September 11th changed all of us.

It broke us, provided a rude awakening, and forced us to consider how the rest of the world sees us. We’ve looked to our future and seen struggle, hatred, and death.

I honestly think Donald Trump is going to become the next U.S. President.

I do.

I didn’t believe it until this week. I’m not sure what happened this week, but I came to the conclusion that Donald Trump is unstoppable.

Not because he’s qualified – he’s not. He’s got about as much XP in navigating U.S. and world government as I have playing football.

He’s not unstoppable because he’s a decent leader who’s going to fix everything – he’s not. I’m pretty sure he’d sell any one of us to the Islamic nations he so disdains… if he believed it would bring him profit.

He’s actually kind of a big buffoon – a spectacle – who seems to succeed regardless of what he says or does. He’s Razzle Dazzle, and, in true Chicago style, he’s getting away with murder.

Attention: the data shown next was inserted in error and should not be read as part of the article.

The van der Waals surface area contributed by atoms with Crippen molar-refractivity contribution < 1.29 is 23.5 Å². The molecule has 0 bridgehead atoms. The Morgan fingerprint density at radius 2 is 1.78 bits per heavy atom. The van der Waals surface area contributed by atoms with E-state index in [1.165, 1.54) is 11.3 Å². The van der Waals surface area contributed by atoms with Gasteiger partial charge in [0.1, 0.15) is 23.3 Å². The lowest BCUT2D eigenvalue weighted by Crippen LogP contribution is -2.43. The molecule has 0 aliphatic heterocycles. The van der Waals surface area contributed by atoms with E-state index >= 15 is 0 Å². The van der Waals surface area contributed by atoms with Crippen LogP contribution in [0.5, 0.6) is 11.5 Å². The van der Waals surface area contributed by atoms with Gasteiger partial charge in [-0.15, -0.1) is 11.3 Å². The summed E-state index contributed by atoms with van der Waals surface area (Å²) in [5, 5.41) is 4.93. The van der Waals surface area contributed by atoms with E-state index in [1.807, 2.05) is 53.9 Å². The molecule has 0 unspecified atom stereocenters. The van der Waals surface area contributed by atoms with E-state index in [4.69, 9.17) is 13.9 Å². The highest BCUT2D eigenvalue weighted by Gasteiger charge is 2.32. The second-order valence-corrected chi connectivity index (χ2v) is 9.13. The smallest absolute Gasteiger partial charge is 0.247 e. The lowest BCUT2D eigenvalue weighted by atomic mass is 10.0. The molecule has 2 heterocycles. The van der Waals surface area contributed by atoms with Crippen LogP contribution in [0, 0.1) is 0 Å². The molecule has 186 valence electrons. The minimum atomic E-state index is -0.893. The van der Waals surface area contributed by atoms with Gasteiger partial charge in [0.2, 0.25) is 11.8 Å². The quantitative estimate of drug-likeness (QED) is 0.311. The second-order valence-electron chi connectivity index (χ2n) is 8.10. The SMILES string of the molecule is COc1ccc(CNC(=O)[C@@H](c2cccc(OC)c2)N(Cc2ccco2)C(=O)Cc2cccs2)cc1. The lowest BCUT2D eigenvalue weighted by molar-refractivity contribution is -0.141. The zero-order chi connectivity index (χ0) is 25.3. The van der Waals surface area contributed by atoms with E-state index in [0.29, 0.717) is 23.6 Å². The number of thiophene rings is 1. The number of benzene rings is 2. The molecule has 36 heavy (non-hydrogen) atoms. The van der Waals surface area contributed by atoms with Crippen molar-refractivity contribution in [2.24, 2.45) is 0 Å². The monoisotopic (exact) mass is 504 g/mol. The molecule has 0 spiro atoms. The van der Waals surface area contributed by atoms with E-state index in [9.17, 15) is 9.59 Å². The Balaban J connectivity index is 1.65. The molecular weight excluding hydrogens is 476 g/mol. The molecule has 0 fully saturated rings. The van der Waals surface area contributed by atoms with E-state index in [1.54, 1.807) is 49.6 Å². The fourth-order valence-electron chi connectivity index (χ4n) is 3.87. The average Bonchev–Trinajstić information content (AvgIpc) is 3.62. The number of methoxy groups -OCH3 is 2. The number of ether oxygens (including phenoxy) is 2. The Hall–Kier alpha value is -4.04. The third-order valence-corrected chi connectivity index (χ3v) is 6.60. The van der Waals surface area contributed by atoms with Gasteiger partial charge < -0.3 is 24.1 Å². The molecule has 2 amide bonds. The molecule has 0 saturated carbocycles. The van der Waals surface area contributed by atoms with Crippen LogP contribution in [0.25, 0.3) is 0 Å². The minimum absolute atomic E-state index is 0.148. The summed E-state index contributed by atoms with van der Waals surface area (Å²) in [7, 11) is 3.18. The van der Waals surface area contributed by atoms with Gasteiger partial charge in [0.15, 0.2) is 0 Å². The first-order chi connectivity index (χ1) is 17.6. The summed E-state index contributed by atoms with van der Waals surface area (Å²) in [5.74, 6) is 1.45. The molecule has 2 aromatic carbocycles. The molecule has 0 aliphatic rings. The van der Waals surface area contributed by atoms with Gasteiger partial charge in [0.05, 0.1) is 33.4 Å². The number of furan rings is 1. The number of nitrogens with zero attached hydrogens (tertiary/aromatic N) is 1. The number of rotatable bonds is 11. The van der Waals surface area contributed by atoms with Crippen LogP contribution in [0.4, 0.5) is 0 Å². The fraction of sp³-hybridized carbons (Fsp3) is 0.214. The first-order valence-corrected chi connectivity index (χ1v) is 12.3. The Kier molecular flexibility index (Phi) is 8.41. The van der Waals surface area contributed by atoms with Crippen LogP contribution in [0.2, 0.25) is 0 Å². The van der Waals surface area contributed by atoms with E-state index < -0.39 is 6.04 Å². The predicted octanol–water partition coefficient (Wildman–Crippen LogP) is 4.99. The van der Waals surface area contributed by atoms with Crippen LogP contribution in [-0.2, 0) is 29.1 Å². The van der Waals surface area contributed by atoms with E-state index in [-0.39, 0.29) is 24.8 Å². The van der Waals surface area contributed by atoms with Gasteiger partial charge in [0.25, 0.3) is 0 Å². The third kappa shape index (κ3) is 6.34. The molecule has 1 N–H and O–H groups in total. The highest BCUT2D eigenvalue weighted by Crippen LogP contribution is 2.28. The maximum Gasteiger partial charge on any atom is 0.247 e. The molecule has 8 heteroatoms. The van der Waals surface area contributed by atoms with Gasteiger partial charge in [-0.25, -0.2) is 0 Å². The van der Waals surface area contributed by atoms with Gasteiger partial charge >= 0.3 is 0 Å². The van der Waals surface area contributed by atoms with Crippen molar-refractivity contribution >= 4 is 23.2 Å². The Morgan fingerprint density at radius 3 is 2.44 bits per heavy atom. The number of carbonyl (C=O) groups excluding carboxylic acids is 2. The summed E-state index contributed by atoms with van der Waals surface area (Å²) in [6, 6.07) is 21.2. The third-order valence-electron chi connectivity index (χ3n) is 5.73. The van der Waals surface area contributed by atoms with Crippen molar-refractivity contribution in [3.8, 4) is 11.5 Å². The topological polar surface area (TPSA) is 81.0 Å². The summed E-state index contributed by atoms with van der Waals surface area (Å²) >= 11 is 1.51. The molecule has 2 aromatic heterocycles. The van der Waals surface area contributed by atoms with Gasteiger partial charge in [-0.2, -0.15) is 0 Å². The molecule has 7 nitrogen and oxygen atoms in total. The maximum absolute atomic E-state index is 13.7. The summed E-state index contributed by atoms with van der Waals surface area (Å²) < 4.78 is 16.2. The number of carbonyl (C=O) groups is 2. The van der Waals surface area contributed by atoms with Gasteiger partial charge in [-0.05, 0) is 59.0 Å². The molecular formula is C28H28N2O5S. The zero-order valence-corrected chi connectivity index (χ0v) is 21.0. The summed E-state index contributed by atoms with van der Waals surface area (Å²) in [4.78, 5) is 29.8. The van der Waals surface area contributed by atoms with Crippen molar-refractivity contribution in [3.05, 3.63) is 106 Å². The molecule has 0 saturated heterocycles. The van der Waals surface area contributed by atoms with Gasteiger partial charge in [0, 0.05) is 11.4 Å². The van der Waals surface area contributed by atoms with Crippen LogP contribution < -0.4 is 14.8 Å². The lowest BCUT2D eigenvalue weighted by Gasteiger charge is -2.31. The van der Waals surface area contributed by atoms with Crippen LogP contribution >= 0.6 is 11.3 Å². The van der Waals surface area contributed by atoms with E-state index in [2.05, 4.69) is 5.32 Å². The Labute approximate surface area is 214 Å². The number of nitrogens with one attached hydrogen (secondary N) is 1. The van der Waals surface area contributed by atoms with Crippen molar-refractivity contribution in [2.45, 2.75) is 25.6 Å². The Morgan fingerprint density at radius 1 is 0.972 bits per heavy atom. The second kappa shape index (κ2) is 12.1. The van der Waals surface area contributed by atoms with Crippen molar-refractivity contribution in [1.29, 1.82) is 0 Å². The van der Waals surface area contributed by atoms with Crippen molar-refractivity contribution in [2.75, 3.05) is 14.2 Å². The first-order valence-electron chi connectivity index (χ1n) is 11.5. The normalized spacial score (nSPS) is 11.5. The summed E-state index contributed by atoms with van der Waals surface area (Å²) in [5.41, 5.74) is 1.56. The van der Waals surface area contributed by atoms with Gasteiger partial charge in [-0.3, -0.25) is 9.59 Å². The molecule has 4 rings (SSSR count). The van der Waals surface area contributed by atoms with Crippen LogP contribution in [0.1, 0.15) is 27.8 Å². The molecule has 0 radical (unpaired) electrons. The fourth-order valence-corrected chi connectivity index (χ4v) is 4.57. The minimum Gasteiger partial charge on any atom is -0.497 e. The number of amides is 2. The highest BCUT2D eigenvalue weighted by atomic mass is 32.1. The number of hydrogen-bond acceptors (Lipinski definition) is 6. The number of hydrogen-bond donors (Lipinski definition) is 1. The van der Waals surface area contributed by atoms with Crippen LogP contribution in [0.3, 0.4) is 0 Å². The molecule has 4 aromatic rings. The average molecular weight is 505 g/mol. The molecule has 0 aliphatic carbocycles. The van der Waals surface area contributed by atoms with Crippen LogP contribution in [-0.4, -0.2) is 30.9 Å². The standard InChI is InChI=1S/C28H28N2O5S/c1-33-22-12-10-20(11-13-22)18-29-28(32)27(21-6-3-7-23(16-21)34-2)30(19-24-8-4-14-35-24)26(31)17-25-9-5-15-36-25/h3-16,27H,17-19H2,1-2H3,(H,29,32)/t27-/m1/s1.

Donald Trump is an unstoppable force and he’s going to win because we refuse to believe the Savior we need is One Who is completely different from ourselves. He’s going to win because he’s presented himself as the savior we’ve been seeking. Donald Trump is going to win because September 11th made us feel the impotence that’s always been ours (not to mention the recession that amplified our impotence). What more can we desire for our primary representative than a man who has whatever woman he wants, insults whomever he wants, has cool gadgets and a butler, and claims to be the only person on Earth who can make us strong again? What is America if not a land of extreme power and transcendence… just like Donald Trump is a man of extreme power and transcendence? He is a man who not only builds walls, but persuades the neighbors, who he hates, to build his walls for him. He is a man who wields power as if it doesn’t require caution. He is the American savior. He is the vampire we’ve been waiting to climb into our bedrooms at night, the millionaire we’ve hoped would teach us about sex, the dark hero, whose dirt and grime is actually sparkly pixy dust…

Donald Trump is the fiction we’ve been writing to ourselves for decades.